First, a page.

Ana Navarro: Sessions was ‘too racist to be a judge’ in the '80s

Ana Navarro: Sessions was ‘too racist to be a judge’ in the '80s
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A Republican consultant on Friday tore into President-elect Donald TrumpDonald John TrumpTrump: Dems playing destructive 'con game' with Kavanaugh Several Yale Law classmates who backed Kavanaugh call for misconduct investigation Freedom Caucus calls on Rosenstein to testify or resign MORE for choosing Sen. Jeff SessionsJefferson (Jeff) Beauregard SessionsHillicon Valley: State officials share tech privacy concerns with Sessions | Senator says election security bill won't pass before midterms | Instagram co-founders leave Facebook | Google chief to meet GOP lawmakers over bias claims On The Money: US trade chief casts doubt on Canada joining new deal | House panel invites Watt accuser to testify | Brady defends GOP message on tax cuts State officials press Sessions on tech privacy worries MORE (R-Ala.) to be his attorney general.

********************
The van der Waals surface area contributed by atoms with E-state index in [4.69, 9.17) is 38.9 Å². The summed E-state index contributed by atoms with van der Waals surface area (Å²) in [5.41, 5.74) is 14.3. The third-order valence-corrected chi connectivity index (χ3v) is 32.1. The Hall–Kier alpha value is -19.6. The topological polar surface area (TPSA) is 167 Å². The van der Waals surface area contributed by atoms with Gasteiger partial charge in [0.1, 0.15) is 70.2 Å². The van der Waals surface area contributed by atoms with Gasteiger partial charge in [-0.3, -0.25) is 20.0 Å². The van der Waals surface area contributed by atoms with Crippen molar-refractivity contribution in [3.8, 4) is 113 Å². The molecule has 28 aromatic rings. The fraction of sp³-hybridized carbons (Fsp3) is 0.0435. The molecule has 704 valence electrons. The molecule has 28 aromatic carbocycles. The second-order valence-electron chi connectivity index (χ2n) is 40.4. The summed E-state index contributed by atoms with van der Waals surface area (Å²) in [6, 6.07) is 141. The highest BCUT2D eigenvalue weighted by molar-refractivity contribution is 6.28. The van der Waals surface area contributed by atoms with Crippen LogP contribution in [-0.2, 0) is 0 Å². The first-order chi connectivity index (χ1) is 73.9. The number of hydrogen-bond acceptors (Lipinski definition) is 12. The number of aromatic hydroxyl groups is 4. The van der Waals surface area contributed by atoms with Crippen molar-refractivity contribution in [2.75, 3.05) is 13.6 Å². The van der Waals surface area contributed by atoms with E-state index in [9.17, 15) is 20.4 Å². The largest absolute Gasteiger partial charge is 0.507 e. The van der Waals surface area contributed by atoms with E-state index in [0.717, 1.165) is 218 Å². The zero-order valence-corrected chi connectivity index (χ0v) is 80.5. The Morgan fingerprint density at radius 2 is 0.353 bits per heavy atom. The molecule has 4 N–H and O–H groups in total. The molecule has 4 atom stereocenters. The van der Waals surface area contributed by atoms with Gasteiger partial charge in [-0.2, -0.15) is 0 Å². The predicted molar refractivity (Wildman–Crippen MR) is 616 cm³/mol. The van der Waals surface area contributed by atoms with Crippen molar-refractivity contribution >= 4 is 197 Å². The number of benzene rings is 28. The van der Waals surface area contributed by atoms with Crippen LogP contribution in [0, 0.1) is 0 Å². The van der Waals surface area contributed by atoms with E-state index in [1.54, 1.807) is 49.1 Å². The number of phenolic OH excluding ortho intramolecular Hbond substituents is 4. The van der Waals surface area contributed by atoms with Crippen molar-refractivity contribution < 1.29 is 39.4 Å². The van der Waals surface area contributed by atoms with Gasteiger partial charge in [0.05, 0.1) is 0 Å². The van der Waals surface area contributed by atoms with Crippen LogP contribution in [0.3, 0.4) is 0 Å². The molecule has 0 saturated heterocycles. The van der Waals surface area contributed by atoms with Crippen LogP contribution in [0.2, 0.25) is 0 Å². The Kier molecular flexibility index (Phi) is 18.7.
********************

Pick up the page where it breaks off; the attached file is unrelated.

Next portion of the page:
Ana Navarro, a fierce critic of Trump throughout the campaign, said Sessions was "considered too racist to be a judge" in the 1980s.


Trump on Friday tapped Sessions to be his attorney general. Sessions was the first senator to back Trump’s White House run.

President Ronald Reagan nominated Sessions to be a U.S. District Court judge in 1986. But after testimony that he called the National Association for the Advancement of Colored People and the American Civil Liberties Union "un-American" and the Ku Klux Klan "OK, until [I] learned they smoked marijuana," his nomination was withdrawn.

Sessions has vehemently denied the claims, but Democrats are already pointing to the accusations as disqualifying.

Trump praised Sessions's “phenomenal record as Alabama’s Attorney General and U.S. attorney” after the two met in New York City on Wednesday.

Sessions needs majority support in the Senate to be confirmed. The GOP is expected to have 52 seats in the chamber after next month's Louisiana runoff election.